‘Young men in Palestine are the most imprisoned population in the world. Palestinian prisoners might have committed a range of offenses- some were part of the armed resistance, some were part of a non-violent resistance (for example reciting poetry without a permit(?!)), some are children who threw rocks at a wall. Alarm bells ring for me when we get to banned poetry and children in jail. There are some particular issues affecting Palestinian prisoners and their families. Almost all trials are held in military courts, which are often conducted solely in Hebrew and seem to have fairly predetermined outcomes. For some crimes the Israeli army will go and demolish your home in addition to imprisoning you, obviously leaving your family in an impossible situation. Finally, the prisons are all in Israel, where the Palestinian families of prisoners need a special permit to go. This, combined with the sheer numbers of Palestinian people in prison, means that prisoners and prisoners’ families are a significant issue for the Palestinian Authority. There are organisations that provide significant aid to these families, but if your house has been demolished and out of your large family only your 12-year-old daughter has been given a permit to visit her father (true story), then there’s only so much good limited financial help can do.’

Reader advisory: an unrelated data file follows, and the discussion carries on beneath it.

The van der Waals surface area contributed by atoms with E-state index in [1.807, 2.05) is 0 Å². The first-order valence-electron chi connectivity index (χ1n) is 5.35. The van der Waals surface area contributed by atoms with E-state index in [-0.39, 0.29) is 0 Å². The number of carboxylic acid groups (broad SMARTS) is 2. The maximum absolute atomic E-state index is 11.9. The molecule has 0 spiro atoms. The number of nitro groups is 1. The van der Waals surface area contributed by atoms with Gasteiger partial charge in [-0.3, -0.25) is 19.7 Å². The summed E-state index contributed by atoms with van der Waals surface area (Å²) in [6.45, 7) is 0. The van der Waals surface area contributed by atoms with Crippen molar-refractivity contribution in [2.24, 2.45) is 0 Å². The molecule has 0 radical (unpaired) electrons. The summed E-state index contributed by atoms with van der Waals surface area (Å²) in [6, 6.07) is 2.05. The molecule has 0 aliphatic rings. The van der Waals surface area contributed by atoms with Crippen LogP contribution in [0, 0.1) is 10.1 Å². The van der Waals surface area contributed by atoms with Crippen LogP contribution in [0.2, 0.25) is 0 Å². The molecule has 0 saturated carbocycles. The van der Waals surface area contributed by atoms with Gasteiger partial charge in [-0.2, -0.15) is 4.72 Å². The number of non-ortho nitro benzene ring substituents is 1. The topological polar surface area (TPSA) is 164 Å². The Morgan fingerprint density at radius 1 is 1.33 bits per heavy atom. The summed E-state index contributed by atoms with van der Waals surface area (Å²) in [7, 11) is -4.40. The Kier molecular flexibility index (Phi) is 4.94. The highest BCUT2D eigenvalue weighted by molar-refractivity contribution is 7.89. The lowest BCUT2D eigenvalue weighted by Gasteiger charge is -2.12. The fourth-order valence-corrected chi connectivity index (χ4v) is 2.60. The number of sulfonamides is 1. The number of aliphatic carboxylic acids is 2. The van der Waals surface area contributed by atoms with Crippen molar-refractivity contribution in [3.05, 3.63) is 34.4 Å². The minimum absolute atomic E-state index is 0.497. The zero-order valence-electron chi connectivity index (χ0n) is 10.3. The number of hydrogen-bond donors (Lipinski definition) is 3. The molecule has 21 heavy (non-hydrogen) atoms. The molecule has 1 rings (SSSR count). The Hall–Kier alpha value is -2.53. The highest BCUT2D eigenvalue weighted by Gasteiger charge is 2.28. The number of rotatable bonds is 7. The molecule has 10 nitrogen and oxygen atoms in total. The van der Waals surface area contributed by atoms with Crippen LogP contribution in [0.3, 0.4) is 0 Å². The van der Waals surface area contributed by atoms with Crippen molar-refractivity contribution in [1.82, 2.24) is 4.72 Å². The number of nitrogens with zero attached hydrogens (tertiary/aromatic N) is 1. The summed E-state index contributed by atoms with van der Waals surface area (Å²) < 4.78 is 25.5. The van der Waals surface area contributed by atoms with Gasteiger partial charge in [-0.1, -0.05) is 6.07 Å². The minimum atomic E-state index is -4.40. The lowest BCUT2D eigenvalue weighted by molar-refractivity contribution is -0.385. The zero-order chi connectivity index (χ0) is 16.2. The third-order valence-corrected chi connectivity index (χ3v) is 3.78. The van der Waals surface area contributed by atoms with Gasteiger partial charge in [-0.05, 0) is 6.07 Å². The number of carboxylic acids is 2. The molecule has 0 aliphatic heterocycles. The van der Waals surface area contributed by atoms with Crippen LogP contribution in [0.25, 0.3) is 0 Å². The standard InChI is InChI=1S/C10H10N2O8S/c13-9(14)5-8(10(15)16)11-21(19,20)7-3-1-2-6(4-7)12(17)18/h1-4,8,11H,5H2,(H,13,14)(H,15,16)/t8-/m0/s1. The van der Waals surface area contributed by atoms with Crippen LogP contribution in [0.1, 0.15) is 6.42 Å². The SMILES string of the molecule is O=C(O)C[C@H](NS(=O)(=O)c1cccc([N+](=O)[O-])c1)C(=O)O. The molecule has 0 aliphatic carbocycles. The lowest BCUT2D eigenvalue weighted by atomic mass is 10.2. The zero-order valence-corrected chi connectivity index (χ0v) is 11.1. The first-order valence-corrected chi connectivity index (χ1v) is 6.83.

[Link to blog two https://oncearoundtheworldandhome.wordpress.com/2018/09/12/life-under-occupation/]

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